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Randall S. Caswell

Headshot of Randall Caswell

1924-2018  

Randall S. Caswell received his undergraduate education in physics at the University of Oregon prior to World War II. He then transferred to the Massachusetts Institute of Technology (MIT) and enrolled in the Reserve Officers’ Training Corps. He received a B.S. degree, was commissioned into the U.S. Army in 1945, and served in the Pacific campaign. After the war, he obtained his Ph.D. in physics at MIT with a thesis on the energies of beta rays, the high-energy electrons released by radioactive substances. He came to the National Bureau of Standards (NBS, now the National Institute of Standards and Technology, NIST) in 1952 to join the Neutron Physics Section. Caswell was promoted to chief of the Neutron Physics Section and served there from 1957 to 1969. After that, he was promoted to deputy director of the Center for Radiation Research, where he served from 1969 to 1978. From 1978 to 1994, Caswell held the position of chief of the Nuclear Radiation Division and then chief of the Ionizing Radiation Division. 

Notable honors and awards: 

  • Silver Medal, U.S. Department of Commerce, 1969
  • Gold Medal, U.S. Department of Commerce, 1979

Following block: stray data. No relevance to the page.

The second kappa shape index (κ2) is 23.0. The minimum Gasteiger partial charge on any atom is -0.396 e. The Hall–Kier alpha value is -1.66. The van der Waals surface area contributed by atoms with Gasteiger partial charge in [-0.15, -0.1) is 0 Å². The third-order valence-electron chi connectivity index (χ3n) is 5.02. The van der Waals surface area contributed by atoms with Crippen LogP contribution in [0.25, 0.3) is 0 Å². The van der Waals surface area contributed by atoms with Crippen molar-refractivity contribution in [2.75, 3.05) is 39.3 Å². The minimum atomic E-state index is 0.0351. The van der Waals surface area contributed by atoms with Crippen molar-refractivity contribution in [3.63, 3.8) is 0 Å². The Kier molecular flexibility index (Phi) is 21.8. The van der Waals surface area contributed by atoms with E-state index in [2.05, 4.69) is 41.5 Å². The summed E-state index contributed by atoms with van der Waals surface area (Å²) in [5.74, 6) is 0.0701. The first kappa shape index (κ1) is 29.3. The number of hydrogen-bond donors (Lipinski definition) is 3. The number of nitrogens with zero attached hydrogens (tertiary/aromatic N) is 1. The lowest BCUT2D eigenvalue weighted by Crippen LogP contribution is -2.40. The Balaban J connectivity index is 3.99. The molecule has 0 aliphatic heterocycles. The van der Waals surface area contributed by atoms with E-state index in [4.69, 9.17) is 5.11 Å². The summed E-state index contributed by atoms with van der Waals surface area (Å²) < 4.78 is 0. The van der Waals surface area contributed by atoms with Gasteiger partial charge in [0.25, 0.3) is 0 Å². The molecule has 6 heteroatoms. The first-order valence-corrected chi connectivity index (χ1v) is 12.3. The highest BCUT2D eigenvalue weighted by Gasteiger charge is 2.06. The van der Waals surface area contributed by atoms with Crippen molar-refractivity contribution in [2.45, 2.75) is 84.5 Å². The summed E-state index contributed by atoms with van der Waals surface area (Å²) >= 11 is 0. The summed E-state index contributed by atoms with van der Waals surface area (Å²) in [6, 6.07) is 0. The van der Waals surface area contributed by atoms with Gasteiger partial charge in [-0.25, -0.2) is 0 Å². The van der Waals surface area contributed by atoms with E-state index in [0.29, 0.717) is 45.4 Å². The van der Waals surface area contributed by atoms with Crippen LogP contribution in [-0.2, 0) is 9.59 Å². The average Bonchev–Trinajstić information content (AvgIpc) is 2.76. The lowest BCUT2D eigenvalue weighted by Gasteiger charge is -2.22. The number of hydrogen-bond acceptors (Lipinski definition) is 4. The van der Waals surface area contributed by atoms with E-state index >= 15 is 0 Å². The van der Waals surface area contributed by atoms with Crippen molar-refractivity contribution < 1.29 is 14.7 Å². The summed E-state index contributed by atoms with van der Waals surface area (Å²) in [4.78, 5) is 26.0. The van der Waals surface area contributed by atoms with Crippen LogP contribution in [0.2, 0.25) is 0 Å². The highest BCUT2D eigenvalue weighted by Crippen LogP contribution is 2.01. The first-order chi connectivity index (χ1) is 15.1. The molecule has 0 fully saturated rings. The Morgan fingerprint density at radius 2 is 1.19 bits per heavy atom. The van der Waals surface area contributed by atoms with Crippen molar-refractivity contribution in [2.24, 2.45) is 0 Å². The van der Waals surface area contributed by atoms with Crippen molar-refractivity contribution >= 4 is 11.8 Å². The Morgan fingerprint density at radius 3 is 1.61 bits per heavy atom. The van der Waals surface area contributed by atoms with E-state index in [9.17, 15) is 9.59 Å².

• Edward Bennett Rosa Award, National Institute of Standards and Technology, 1991
  • First recipient of the CIRMS Randall S. Caswell Award, 2000
  • Fellow, American Physical Society
  • Member, Consultative Committee for Ionizing Radiations of the Conference Generale des Poids et Mesures, 1969-89 

Other positions and appointments:

  • Adjunct professor, physics, American University, 1955-66
  • Teaching and research assistant, MIT, 1947-50
  • Associate professor, physics, University of Kentucky, 1950-52
  • Chairman, Science Panel of the White House Committee on Interagency Radiation Research and Policy Coordination
  • Member, International Commission on Radiation Units and Measurements (ICRU), 1975-99; secretary, 1979-99
  • Founding member, Council on Ionizing Radiation Measurements and Standards (CIRMS), 1992

Research interests: theoretical dosimetry; experimental neutron physics; neutron cross section calculations; biophysics; nanodosimetry and microdosimetry of neutrons and radon

Created July 26, 2019, Updated September 20, 2019